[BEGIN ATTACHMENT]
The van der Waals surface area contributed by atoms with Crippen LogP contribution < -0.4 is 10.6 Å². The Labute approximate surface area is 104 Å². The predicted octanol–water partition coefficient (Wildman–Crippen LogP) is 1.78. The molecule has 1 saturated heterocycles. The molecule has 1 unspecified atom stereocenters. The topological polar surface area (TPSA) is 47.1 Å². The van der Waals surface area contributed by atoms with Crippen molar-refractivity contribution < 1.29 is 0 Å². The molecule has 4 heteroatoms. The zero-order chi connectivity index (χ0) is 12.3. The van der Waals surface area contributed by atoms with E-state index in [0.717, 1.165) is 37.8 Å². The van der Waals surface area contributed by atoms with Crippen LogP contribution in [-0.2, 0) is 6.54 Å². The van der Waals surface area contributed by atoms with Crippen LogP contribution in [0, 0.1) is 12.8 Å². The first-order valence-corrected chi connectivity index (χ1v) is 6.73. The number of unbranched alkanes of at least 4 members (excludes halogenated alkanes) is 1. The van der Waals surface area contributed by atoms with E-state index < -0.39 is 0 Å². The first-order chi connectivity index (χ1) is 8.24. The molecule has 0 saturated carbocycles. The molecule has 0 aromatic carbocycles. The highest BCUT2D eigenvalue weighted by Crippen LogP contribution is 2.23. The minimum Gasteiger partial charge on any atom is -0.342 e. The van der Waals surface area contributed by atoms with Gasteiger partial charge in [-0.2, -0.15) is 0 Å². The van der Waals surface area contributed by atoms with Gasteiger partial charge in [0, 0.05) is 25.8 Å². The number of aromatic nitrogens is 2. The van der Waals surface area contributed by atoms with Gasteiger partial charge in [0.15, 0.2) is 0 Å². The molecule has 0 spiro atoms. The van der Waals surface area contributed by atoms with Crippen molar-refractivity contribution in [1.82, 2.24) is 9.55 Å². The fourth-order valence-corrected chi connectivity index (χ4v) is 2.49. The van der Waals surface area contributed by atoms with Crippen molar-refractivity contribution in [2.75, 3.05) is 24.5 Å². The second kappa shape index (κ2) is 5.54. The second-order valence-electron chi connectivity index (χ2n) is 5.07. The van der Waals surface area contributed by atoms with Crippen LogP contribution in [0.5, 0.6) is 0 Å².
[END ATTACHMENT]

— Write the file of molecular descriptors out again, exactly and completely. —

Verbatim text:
The van der Waals surface area contributed by atoms with Crippen LogP contribution < -0.4 is 10.6 Å². The Labute approximate surface area is 104 Å². The predicted octanol–water partition coefficient (Wildman–Crippen LogP) is 1.78. The molecule has 1 saturated heterocycles. The molecule has 1 unspecified atom stereocenters. The topological polar surface area (TPSA) is 47.1 Å². The van der Waals surface area contributed by atoms with Crippen molar-refractivity contribution < 1.29 is 0 Å². The molecule has 4 heteroatoms. The zero-order chi connectivity index (χ0) is 12.3. The van der Waals surface area contributed by atoms with E-state index in [0.717, 1.165) is 37.8 Å². The van der Waals surface area contributed by atoms with Crippen LogP contribution in [-0.2, 0) is 6.54 Å². The van der Waals surface area contributed by atoms with Crippen LogP contribution in [0, 0.1) is 12.8 Å². The first-order valence-corrected chi connectivity index (χ1v) is 6.73. The number of unbranched alkanes of at least 4 members (excludes halogenated alkanes) is 1. The van der Waals surface area contributed by atoms with E-state index < -0.39 is 0 Å². The first-order chi connectivity index (χ1) is 8.24. The molecule has 0 saturated carbocycles. The molecule has 0 aromatic carbocycles. The highest BCUT2D eigenvalue weighted by Crippen LogP contribution is 2.23. The minimum Gasteiger partial charge on any atom is -0.342 e. The van der Waals surface area contributed by atoms with Gasteiger partial charge in [-0.2, -0.15) is 0 Å². The van der Waals surface area contributed by atoms with Gasteiger partial charge in [0, 0.05) is 25.8 Å². The number of aromatic nitrogens is 2. The van der Waals surface area contributed by atoms with Gasteiger partial charge in [0.15, 0.2) is 0 Å². The molecule has 0 spiro atoms. The van der Waals surface area contributed by atoms with Crippen molar-refractivity contribution in [1.82, 2.24) is 9.55 Å². The fourth-order valence-corrected chi connectivity index (χ4v) is 2.49. The van der Waals surface area contributed by atoms with Crippen molar-refractivity contribution in [2.75, 3.05) is 24.5 Å². The second kappa shape index (κ2) is 5.54. The second-order valence-electron chi connectivity index (χ2n) is 5.07. The van der Waals surface area contributed by atoms with Crippen LogP contribution in [0.5, 0.6) is 0 Å².